The following are first hand quotes and diary extracts of the cavalry in 1914. They are taken from Paul Allens book 'Neath a foreign sky.'
Extract: Cavalry dismounted
The Royal Horse Guards had been had been the first regiment of the Household Cavalry to drawn blood, when, on the 26th of October, the regiments three squadrons [a Squadron of cavalry had consisted of six officers and a hundred and fifty four other ranks] had charged up onto Vandvoorde Ridge to draw the enemy's fire away from the 20th Brigade of Seventh Division who were attempting to extricate themselves from a 'perilous situation'. One of the squadrons had subsequently dismounted on the ridge, and as a volley of rifle fire had burst from them the other two had had galloped on to the east thereby extending the British line and menacing the German's flank. The Royal Horse Guards had achieved their objective as the enemy had turned all their attention on the cavalrymen thus allowing the infantry to get out of a tricky situation. The 'Blues' had eventually been able to get away under the cover of darkness.
Alas soon after this episode the unthinkable had happened, not only had the Cavalry had their treasured horses taken away, they had also begun to dig trenches and act the part of infantry, of this deplorable state of affairs an Officer had wrote in his diary;
'I have half my troop, twelve men in all, with me in a shallow trench... the rest of the squadron is spread out a hundred yards each side of us... in ten day's I have washed twice and had my boots off once. Horses? I've almost forgotten what a horse looks like!'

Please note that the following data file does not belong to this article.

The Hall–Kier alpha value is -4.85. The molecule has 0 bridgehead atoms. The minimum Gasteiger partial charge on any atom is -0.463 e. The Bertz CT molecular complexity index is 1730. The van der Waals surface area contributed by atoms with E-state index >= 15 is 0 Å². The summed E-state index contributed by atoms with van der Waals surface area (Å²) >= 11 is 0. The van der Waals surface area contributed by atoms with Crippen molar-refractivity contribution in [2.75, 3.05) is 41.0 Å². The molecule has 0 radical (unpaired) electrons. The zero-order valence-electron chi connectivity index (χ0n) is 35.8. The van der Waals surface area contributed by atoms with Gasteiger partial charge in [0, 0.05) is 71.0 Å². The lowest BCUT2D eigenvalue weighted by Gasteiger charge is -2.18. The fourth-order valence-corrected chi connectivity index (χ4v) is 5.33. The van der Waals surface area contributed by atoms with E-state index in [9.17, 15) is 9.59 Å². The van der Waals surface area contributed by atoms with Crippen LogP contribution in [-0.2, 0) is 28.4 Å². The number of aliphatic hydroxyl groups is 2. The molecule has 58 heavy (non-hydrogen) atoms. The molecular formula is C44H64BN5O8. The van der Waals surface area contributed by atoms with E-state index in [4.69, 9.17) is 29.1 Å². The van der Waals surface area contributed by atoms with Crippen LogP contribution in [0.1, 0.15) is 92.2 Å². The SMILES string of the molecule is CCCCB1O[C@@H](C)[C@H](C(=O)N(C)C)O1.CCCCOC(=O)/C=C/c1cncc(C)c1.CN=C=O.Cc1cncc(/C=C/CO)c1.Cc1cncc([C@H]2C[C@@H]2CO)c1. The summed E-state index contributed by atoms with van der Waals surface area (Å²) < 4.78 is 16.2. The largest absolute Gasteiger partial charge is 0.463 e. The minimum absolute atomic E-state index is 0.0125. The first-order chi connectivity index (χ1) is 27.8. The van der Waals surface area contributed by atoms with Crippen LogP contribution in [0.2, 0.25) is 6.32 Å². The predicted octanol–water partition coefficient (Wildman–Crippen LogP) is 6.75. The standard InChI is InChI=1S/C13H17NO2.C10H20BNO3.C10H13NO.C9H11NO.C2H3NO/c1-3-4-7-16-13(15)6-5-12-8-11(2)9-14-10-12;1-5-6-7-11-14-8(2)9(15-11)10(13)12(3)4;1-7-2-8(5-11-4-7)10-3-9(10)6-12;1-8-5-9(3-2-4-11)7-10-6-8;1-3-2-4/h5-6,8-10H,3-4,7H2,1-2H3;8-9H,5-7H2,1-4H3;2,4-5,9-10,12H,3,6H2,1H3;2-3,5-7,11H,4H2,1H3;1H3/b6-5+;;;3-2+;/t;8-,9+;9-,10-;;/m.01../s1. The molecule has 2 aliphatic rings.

...A number of cavalry subalterns when ordered to get their men digging had said reasonably enough: 'Yes, sir. But what are they going to dig with?, only to be blasted by majors and colonels who had told them not to ask such damn fool questions. 'If needs be with their hands!'
Extract: Like the charge of the Light Brigade
Faced with machine guns and artillery, the assault, made by 8TH Cavalry Brigade [Essex Yeomanry, 10TH [Prince of Wales's Own Royal] Hussars, and 8TH Cavalry Brigade Machine Gun Squadron], had been a disaster reminiscent of the charge of the Light Brigade at Balaclava sixty-three years before;
'During a lull in the snowstorm [an observer would later report] an excited shout was raised that our cavalry were coming up! Sure enough away behind us, moving quickly in extended order down the slope of Orange Hill, was line upon line of mounted men covering the whole of the hillside as far as we could see...
It may have been a fine sight, but it was a wicked waste of men and horses, for the enemy immediately opened on them a hurricane of every kind of missile. If the cavalry advanced through us at the canter or trot, they came back at a gallop, including dismounted men and riderless horses....
I saw with the whole of its muzzle blown away
They left numbers of dead and wounded amongst us, but the horses seem to have suffered the most, and for a while after we put bullets into poor brutes that were aimlessly limping about on three legs, or careering madly in their agony like one I saw with the whole of its muzzle blown away'...
[Although Monchy had been captured that day it had been won at a fearful cost. The exact number of horses lost by 8TH Brigade is not known, however, soon after the attack over eight hundred horses had been requested as remounts. Although badly wounded in both legs, Lance Corporal Harold Sandford Mugford of 8TH Brigade Machine Gun Squadron had nonetheless kept his weapon in action during the assault on Monchy-le –Preux and had subsequently been awarded with the Victoria Cross].